That lack of 60P or 10-bit color on the Sony A7R III is disappointing. In this regards the Panasonic GH5 remains preferable. But if you’re looking for a smaller full-frame camera that can shoot video too then the Sony A7R III is hard to beat.
Both the Nikon D850 and the Sony A7R III should be excellent time-lapse photography tools. Of course the accessory equipment makes a huge difference too so don’t expect results like these without it.
Who would have thought we would say the day where Nikon bested Canon for video in their DSLR. The D850 is an exceptional stills cam. Perhaps the best stills cam with its sensor size. So having great video is a bonus too and makes for a great hybrid camera.
To the surprise of many, the Sony A7R III retains the same 42MP sensor as the A7R II.
We’re disappointed however, as:
- No HEVC
- No 10-bit (doesn’t even appear to do 10-bit out)
- No 4K 60P
On the plus side:
- Better/faster AF
- Dual card slots
- Double the size battery of the A7R II
- 5K (15MP) over-sampling for 4K video
- Improved 5-axis IBIS
- Claims 14 stops of dynamic range for video, but the codec cripples this making this claim dubious at best
High Quality 4K for the Video Professionals
The new α7R III is exceptionally capable as a video camera, offering 4K (3840×2160 pixels) video recording across the full width of the full-frame image sensor. When shooting in Super 35mm format, the camera uses full pixel readout without pixel binning to collect 5K[xviii] of information, oversampling it to produce high quality 4K footage with exceptional detail and depth.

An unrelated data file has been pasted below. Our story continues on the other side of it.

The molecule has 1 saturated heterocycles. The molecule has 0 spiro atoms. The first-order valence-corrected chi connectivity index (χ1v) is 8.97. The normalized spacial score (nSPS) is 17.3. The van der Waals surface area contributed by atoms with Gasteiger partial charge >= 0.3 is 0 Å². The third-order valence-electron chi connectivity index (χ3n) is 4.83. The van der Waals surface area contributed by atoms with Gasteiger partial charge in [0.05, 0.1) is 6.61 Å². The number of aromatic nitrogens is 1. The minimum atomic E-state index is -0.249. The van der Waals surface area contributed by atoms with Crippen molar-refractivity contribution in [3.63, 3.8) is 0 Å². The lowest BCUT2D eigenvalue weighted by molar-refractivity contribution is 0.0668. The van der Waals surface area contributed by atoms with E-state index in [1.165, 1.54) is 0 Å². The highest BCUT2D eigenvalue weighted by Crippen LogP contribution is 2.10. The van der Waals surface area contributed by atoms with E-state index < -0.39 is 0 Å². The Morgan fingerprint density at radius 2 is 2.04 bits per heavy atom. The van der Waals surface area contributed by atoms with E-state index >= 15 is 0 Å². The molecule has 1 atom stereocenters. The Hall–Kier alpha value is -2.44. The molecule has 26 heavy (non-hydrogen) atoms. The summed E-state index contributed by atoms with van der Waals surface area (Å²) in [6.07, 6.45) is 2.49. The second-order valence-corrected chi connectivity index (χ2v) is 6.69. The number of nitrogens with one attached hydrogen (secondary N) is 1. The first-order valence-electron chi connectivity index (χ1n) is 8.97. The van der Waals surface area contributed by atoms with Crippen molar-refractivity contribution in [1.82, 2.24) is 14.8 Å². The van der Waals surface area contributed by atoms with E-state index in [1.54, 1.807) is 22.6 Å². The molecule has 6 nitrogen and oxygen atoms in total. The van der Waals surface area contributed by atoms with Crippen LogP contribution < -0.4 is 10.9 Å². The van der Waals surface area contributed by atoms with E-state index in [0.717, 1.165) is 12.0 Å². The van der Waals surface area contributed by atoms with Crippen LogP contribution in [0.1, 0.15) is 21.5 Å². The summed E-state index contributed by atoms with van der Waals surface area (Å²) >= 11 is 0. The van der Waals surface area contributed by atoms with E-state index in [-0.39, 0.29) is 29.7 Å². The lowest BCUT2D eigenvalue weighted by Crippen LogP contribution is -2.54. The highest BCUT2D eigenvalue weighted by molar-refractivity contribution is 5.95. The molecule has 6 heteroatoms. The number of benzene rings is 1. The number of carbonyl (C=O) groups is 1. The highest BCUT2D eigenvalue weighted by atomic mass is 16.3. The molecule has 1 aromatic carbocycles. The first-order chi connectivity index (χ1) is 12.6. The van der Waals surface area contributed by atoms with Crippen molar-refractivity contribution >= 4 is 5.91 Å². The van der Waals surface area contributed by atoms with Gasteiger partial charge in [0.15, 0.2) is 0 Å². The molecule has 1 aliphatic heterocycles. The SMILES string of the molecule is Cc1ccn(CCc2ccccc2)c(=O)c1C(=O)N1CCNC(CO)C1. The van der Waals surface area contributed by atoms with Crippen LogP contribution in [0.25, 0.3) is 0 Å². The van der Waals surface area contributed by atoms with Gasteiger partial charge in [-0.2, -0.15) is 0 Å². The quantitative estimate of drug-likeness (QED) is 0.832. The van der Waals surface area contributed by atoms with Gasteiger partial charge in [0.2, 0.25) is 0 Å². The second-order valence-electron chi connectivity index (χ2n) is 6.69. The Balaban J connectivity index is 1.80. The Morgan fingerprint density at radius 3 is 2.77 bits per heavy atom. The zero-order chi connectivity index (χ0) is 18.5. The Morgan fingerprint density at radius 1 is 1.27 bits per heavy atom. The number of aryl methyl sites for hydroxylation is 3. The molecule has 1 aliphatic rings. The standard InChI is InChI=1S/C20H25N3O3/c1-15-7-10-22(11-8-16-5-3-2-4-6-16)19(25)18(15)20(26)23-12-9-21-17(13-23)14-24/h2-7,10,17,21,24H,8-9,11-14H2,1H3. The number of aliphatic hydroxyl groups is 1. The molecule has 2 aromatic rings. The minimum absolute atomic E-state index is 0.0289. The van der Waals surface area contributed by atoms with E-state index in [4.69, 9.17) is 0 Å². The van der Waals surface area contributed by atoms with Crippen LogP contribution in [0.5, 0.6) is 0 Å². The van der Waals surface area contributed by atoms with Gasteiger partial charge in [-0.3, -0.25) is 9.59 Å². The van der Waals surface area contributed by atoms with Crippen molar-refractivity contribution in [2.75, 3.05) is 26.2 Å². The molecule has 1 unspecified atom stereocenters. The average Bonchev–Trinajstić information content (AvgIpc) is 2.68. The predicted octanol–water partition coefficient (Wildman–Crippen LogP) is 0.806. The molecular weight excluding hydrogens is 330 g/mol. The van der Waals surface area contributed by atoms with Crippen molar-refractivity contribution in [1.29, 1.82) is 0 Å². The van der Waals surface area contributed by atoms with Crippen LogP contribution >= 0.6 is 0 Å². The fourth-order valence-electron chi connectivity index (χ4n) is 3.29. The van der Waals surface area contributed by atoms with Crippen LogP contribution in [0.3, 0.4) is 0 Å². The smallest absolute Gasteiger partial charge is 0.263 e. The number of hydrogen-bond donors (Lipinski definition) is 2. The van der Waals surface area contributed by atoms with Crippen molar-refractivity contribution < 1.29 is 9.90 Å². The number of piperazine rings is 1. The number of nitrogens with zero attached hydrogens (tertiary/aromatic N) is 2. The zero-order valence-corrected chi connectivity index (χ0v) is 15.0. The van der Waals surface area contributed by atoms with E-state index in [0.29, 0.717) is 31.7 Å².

A new HLG (Hybrid Log-Gamma)[xix] is available on the α7R III that supports an Instant HDR workflow, allowing HDR (HLG) compatible TV’s to playback beautiful, true-to-life 4K HDR imagery. Further, both S-Log2 and S-Log3 are available for increased colour grading flexibility. The camera can also record Full HD at 120 fps at up to 100 Mbpsvi, allowing footage to be reviewed and eventually edited into 4x or 5x slow motion[xx] video files in Full HD resolution with AF tracking.
The Panasonic GH5 remains the best value in its form factor for a video camera. And the excellent recent firmware update improved it even further. Here are some reminders about what this camera can do:
Well, we’ve only taken a quick look at this firmware. In regards to auto-focus, our first look appears to indicate that there are improvements, but the GH5 remains a camera that you don’t buy for the AF. Thankfully it has many other reasons to buy it.
It’s a shame Canon crippled this camera so much. The footage looks beautiful.
Hands down the Panasonic GH5 is the best value video camera and nothing in its price range touches it. We’re hoping Sony and others will soon offer viable competitors for similar prices. It’s becoming harder and harder to justify purchasing a 4K camera without 10-bit color or 60P.
This is obviously not a fair fight. But the comparison is interesting as you get to see what the additional money buys you.